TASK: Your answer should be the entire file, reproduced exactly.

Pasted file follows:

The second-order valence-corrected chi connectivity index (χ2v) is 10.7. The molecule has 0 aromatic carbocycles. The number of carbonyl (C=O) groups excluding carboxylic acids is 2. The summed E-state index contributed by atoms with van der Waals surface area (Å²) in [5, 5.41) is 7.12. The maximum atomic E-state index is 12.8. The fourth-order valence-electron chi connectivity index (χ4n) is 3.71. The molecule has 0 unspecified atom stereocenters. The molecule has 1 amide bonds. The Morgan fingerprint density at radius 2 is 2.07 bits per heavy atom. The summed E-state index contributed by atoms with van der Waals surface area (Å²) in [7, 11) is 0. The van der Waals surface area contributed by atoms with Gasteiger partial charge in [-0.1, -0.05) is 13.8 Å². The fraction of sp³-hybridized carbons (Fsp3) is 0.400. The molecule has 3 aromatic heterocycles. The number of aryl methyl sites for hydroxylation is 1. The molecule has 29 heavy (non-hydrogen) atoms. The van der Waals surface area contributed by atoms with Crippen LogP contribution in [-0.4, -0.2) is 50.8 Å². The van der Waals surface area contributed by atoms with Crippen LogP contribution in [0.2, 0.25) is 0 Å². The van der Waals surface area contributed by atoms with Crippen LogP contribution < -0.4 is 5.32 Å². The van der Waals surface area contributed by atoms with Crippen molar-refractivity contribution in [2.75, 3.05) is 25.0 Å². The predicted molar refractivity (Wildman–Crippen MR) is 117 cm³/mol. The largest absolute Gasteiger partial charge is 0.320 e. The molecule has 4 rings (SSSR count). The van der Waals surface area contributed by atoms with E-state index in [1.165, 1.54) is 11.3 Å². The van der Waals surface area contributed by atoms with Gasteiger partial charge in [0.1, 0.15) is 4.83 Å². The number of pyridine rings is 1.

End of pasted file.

The second-order valence-corrected chi connectivity index (χ2v) is 10.7. The molecule has 0 aromatic carbocycles. The number of carbonyl (C=O) groups excluding carboxylic acids is 2. The summed E-state index contributed by atoms with van der Waals surface area (Å²) in [5, 5.41) is 7.12. The maximum atomic E-state index is 12.8. The fourth-order valence-electron chi connectivity index (χ4n) is 3.71. The molecule has 0 unspecified atom stereocenters. The molecule has 1 amide bonds. The Morgan fingerprint density at radius 2 is 2.07 bits per heavy atom. The summed E-state index contributed by atoms with van der Waals surface area (Å²) in [7, 11) is 0. The van der Waals surface area contributed by atoms with Gasteiger partial charge in [-0.1, -0.05) is 13.8 Å². The fraction of sp³-hybridized carbons (Fsp3) is 0.400. The molecule has 3 aromatic heterocycles. The number of aryl methyl sites for hydroxylation is 1. The molecule has 29 heavy (non-hydrogen) atoms. The van der Waals surface area contributed by atoms with Crippen LogP contribution in [-0.4, -0.2) is 50.8 Å². The van der Waals surface area contributed by atoms with Crippen LogP contribution in [0.2, 0.25) is 0 Å². The van der Waals surface area contributed by atoms with Crippen LogP contribution < -0.4 is 5.32 Å². The van der Waals surface area contributed by atoms with Crippen molar-refractivity contribution in [2.75, 3.05) is 25.0 Å². The predicted molar refractivity (Wildman–Crippen MR) is 117 cm³/mol. The largest absolute Gasteiger partial charge is 0.320 e. The molecule has 4 rings (SSSR count). The van der Waals surface area contributed by atoms with E-state index in [1.165, 1.54) is 11.3 Å². The van der Waals surface area contributed by atoms with Gasteiger partial charge in [0.1, 0.15) is 4.83 Å². The number of pyridine rings is 1.